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Financial assistance for New Zealand apprentices
Discover information on “Fees Free” for tertiary education and other loan options.
Do you want to undertake a New Zealand apprenticeship, but need additional financial support? In New Zealand, you have several options available.
The “Fees Free” scheme can give you up to 24 months of training. An additional option is taking out a personal loan. We walk you through your options in this guide.
What are your options?
This government initiative was introduced on 1 January 2018 and provides a free period of tertiary education for first-time students. Students undertaking industry-based training/apprentices can get help with education costs of up to $12,000 for two years.
For apprentices, this includes “Fees paid to Industry Training Organisations or directly to training and assessment providers. The policy will not cover other fees and charges paid by eligible trainees and their employers, including professional registration and occupational licensing fees, or charges for other services such as those provided by group training schemes.” (Tertiary Education Commission, 2018).
You need to meet the following criteria to be eligible for Fees Free:
- Be employed in New Zealand.
- Enrolled in an eligible industry training programme, at level 3 or above, on the New Zealand Qualifications Framework (NZQF). The programme must comprise of at least 120 credits.
- You cannot be still enrolled at school when the course is due to start.
- Not undertaken more than 60 credits or half a year of full-time tertiary education, but this does not include tertiary training completed while at school.
Please head to the Tertiary Education Commission’s Fees Free website for the full terms and conditions.
You may find that in addition to course fees, you need help with living costs.
You can apply for a Student Allowance through StudyLink, which is paid weekly to help with living costs. You may also be eligible for an accommodation allowance to help with your rent. These allowances do not have to be repaid but you’ll need to meet the criteria.
If you are not eligible for the Student Allowance, a Student Loan can help with living expenses. You will have to pay back this loan once your income reaches a certain level.
You can check out the StudyLink website to see if you qualify.
If you’re looking to purchase a vehicle or need something else during your apprenticeship, you may be considering a personal loan from a bank or lender. Some lenders will consider apprentices for loans and you may even be able to take advantage of interest rate discounts.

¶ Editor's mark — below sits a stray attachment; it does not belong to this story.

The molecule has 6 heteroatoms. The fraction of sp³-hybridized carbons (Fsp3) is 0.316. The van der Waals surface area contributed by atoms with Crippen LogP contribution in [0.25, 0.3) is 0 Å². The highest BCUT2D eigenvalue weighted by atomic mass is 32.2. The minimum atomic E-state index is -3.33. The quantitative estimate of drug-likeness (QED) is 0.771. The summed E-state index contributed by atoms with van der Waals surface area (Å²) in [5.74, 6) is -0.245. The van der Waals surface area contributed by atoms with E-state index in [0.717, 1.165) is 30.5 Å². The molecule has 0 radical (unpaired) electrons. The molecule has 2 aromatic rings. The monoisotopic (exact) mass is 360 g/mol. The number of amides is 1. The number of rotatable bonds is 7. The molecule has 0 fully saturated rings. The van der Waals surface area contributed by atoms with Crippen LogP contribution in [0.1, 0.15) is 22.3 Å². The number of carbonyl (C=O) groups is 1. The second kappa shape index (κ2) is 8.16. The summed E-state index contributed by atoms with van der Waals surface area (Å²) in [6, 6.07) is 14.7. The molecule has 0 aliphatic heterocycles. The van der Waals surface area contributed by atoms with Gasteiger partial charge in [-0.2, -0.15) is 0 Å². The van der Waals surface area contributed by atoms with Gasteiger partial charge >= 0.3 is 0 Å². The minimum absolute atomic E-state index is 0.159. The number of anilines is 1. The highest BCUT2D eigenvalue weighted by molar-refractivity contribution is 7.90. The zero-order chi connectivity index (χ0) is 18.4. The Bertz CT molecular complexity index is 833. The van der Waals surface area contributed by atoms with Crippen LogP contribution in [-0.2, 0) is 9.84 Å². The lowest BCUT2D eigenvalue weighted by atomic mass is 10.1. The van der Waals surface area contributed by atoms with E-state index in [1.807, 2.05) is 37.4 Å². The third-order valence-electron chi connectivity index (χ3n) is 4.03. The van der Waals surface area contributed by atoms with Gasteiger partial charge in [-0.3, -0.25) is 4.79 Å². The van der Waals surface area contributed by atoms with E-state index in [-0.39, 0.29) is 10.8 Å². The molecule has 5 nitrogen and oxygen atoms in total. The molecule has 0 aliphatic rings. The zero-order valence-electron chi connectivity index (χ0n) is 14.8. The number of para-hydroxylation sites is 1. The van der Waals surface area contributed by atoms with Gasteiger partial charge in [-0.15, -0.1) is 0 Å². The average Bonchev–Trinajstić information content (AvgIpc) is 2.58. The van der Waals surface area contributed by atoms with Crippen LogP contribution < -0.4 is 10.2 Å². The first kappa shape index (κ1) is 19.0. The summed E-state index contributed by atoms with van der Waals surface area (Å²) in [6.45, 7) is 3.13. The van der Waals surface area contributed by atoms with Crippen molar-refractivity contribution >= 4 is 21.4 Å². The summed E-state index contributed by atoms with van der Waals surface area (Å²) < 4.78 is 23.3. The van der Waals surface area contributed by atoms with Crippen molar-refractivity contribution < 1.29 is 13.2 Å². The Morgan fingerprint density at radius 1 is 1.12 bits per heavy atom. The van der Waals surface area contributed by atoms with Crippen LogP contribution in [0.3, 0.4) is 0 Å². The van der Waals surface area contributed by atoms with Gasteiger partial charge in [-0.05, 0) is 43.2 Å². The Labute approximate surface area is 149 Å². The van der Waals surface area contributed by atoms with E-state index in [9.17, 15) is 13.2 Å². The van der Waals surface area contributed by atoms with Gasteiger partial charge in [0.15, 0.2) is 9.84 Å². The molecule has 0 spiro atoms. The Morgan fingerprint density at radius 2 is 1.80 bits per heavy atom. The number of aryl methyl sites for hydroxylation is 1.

What income do I need to receive to be eligible for a personal loan?
Banks and lenders usually have set minimum income criteria for you to be eligible for a personal loan. Take a look at the loan options below to see if you meet the income requirements:
How to compare personal loans
- Interest rates. Interest rates vary from lender to lender and are often stated as a range. The rate you receive is based on your creditworthiness. Some banks offer special rates for tertiary students and graduates.
- Loan amount and term. How much the bank will lend you is down to certain facts, such as your ability to repay. Loan terms are normally between six months and seven years.
- Fees. Some loans may not attract fees, but some charge establishment, disbursement, settlement or early exit fees.
- Features. Find out if the loan allows you to make extra repayments without attracting a penalty, as this allows you to pay off the loan quicker. Also, check out whether you can redraw on this money for future use.
- Loan use. You can usually use the loan funds for a variety of uses, such as buying tools, a vehicle or living costs.
- Repayment. With the Student Loan provided by StudyLink, you do not have to make repayments until your income reaches a certain level. With other personal loans, you can usually choose the frequency of repayments, ie weekly, fortnightly or monthly, whatever fits in best with your financial situation.
Things to be aware of when comparing loans
- Comparing finance options. Make sure you don’t make any sudden decisions because if you do not complete the apprenticeship, you will still have to repay a loan.
- Added interest. Make sure you compare the interest rates on the loans available. While the original loan amount may seem manageable, the interest can add up. If you cannot comfortably afford the repayments, do not be tempted to take out a loan.
- Refusal. If you are choosing to undertake an apprenticeship, because you think a loan will help you afford it, you need to check if you are indeed eligible.
Ready to apply?
If you find a suitable loan on this page, click on ”Go to Site”, where you will then be guided through the application process. Remember, different lenders will have their own criteria, but to complete an application for a loan you will usually have to submit the following:
- Contact details, ie full name and contact address
- Photo Identification, eg driver’s licence, 18+ Card
- Proof of income, for example, three-months of wage slips
- Employer’s name and contact details
While some New Zealand banks may not offer loans tailored to apprentices, some, eg Kiwibank, BNZ and ASB do offer bank accounts specifically for students. Check out these options to see if they can better help you manage your money while studying.